Title: International focus
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Title: International focus
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Publication Date: February 2009
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SPECIAL EDITION!


February 2009

International




Focus


Vol. 20, No. 1


UF UNIVERSITY of
UFLORIDA
IFAS

Spotlight on IFAS Worldwide


UF/IFAS International Programs Office of the Senior Vice President for Agriculture & Natural Resources Gainesville, Florida


FROM THE
DIRECTOR


6B Daido Sammons
Director


\\ el con I ihs spli c il edioin of I nliterni11ion l
FOC US. iccoLnint I lie n\\iincis of the 2' IS LIF IFAS
InItelniinlonal Fcllo an.ld .Aclc\cnlu ien1 .\\i ids The
:in\iad has I\\uo lcls senior facIlli and Iioni-lenllrc or
nc\\ l -icnircd faciulh Tinu s \ car iscnor-lc\ cl
(Initcrilaionial Fcllo\\ % nin ici is Joe Finderbuik. an
enomioloIoisi located al lth LiF IFAS Nollli Florid:i
Resc.rcli and Educaion C entir in Qtinic Florida The
tlnllelired or nic\\e \ Ienilred Inicinallionail .cluc' eneni
A\\:idl \ inner is Ra.l'el MNTullo/-C i pena. LF IFAS
A2Agic llIlrl l;nd Biolotic;al E it.L'ec II'n .
One of fie \\a s \ c build our iniii.eatonil pIOrniam is to
IccounIj/c tK oiiitsandiInI iiCITniioInl ICII IlIes of outi
flcuilh\ \c do lhal iIouiihi annual a\\ards for oul-
slandini_' contribuons to10 inCrnaiional icsallch. ,ichluin
and E\Icnsion
Noninccsaic caicliullh sciccncd b ilhc IInctnaiionail
Pio,,_aius Adi\ soni Te;ian IP.AT \\ luch ilmkes he final
slectiions \\ innIeis reien c an eiia\ ed pliqntc
SinIIes :ire a lso noiiinaied loi thc c:Linlpus-\\ id c LF
Inli n:iilonal Educator of Ihc Ycear .A\\;d The LIF IFAS
Initci n:ilonjl Fcllo\ and .cl i\ enic tl A.\\jid \\ ininers
\\Cic official\ iccoiini/cd :il lihe LF IFAS Adniiiiisr:i-
Ili\ C oiluncil Cecini on Jaiut n 15. 2'11'11 *.* Contact:
David Sammons, sammons@ufl.edu


Dr. Joseph
Funderburk, the
UF/IFAS Inter-
national Fellow
for 2008, is a
world-renowned
expert on thrips,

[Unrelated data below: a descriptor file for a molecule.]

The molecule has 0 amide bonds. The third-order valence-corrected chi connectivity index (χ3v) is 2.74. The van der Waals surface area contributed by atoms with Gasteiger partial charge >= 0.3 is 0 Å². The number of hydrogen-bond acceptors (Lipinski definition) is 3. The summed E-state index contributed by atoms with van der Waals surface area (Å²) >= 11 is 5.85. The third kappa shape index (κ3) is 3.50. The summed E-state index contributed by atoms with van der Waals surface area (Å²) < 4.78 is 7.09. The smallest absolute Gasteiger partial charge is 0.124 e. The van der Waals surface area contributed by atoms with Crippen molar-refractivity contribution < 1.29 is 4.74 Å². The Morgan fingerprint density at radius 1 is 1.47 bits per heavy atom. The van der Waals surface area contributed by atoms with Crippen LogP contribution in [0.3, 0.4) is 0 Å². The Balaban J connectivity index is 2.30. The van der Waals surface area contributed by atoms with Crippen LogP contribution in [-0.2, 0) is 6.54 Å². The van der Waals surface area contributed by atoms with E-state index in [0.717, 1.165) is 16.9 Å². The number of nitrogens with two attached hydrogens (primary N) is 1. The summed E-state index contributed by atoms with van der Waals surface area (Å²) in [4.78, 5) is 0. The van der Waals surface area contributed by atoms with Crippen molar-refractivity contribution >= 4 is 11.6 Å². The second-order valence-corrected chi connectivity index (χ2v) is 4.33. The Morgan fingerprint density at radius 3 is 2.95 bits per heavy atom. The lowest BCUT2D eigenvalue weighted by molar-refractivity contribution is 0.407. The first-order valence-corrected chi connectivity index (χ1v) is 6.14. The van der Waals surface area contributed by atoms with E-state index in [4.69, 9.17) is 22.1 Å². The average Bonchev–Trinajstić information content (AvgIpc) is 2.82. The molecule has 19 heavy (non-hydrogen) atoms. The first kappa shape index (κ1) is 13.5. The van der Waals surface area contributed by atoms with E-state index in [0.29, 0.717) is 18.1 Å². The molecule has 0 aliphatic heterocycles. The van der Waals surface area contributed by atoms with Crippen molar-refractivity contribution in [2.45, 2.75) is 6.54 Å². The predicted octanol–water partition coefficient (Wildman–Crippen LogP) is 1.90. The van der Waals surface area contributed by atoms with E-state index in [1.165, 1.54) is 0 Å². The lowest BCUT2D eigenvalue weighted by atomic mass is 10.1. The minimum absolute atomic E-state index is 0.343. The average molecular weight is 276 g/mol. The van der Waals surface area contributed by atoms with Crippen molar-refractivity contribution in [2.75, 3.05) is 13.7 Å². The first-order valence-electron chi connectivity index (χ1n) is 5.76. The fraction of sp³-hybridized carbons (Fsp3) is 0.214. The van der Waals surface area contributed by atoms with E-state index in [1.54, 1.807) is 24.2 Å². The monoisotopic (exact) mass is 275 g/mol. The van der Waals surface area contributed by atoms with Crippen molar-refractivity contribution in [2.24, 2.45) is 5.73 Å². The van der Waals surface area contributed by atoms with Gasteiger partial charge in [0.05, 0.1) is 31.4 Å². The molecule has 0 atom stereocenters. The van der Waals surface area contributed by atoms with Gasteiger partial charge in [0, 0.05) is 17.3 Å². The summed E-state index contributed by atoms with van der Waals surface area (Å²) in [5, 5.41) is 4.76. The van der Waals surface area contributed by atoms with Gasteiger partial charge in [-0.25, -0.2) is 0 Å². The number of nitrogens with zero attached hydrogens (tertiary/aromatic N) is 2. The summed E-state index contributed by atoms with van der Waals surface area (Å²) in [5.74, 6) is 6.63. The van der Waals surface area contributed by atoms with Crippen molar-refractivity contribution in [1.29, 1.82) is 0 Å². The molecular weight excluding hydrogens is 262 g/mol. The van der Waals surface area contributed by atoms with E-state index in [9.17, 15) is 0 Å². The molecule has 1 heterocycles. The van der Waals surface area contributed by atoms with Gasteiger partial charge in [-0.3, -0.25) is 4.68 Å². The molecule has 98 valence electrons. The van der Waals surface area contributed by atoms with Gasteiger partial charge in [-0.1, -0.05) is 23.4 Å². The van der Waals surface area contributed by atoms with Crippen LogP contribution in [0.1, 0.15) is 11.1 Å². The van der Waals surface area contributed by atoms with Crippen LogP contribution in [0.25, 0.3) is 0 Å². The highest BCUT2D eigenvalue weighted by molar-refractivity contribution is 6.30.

an insect with
5,000 species
worldwide, 87
of which are
serious
agricultural
pests. Funder-
burk is an ento-
mologist at the
UF/IFAS North
Florida Research
and Education
Center.


J!,


Joe Funderburk Named

UF/IFAS International

Fellow for 2008
Dr. Joseph Funderburk, an entomologist located at the North Florida
Research and Education Center in Quincy, Florida, has been honored
by the University of Florida as the UF/IFAS International Fellow for
2008.
Funderburk is a world expert on thrips, an insect with 5,000 species
worldwide, 87 of which are agricultural pests. Funderburk's programs
in the management and identification of thrips species, which threaten
U.S. crops when they enter the nation through Florida, are of great
domestic and international significance. Since significant quantities
of agricultural imports into the U.S. arrive through the Port of Miami,
it is critical to identify thrips in agricultural imports and to control
them in other parts of the world, reducing the likelihood of importing
them into Florida or elsewhere in the U.S.
Funderburk's work, carried out in many countries on a wide variety of
crops, has benefitted the citizens of Florida, the U.S., and the world.
His research, extension, and teaching programs are focused on the
ecology, management, and taxonomy of thrips.
His ability to turn taxonomy research into new agricultural inspection
procedures in the U.S. and abroad helps protect crops and many
national economies from the invasion of new thrips species and the
viruses they carry. For example, the European Union and the U.S,
have zero tolerance for import of certain types of thrips from Latin
America, which makes identification of these insects critical, both to
Latin American exporters and to the U.S. and European countries
seeking to protect their own crops while importing needed produce.
Funderburk also developed integrated pest management programs that
are effective, economical, environmentally friendly, and sustainable.
It was once thought that biological control of thrips with natural ene-
mies would be ineffective due to thrips' short generation time, a broad
host range, and an ability to reproduce without mating.
However, Funderburk demonstrated that biological control could be
effective, using minute "pirate" bugs, Orius insidiosus, that occur
from Canada to Patagonia including the Caribbean, as well as using
parasitic nematodes specific to thrips and parasitic wasps. Funderburk
also developed natural insecticides and reduced-risk insecticides that
conserve the populations of minute pirate bugs and other natural
enemy species, which is an effective integrated strategy that is widely
used now throughout the world.
One reason these insecticides are so critical is the host interaction
between thrips and the tospoviruses they carry, such as tomato spotted
wilt virus. The interaction makes the anDlica- See Funderburk, p. 2


Telephone: 352-392-1965 FAX: 352-392-7127 Website: http://international.ifas.ufl.edu
Visit the e-version for complete stories and even more International Focus news! http://international.ifas.ufl.edu/focus_newsletters








Rafael Muiioz-Carpena Named International

Achievement Award Recipient for 2008


Dr. Rafael Mufioz-Carpena is one of the
most internationally active young
faculty members in the UF/IFAS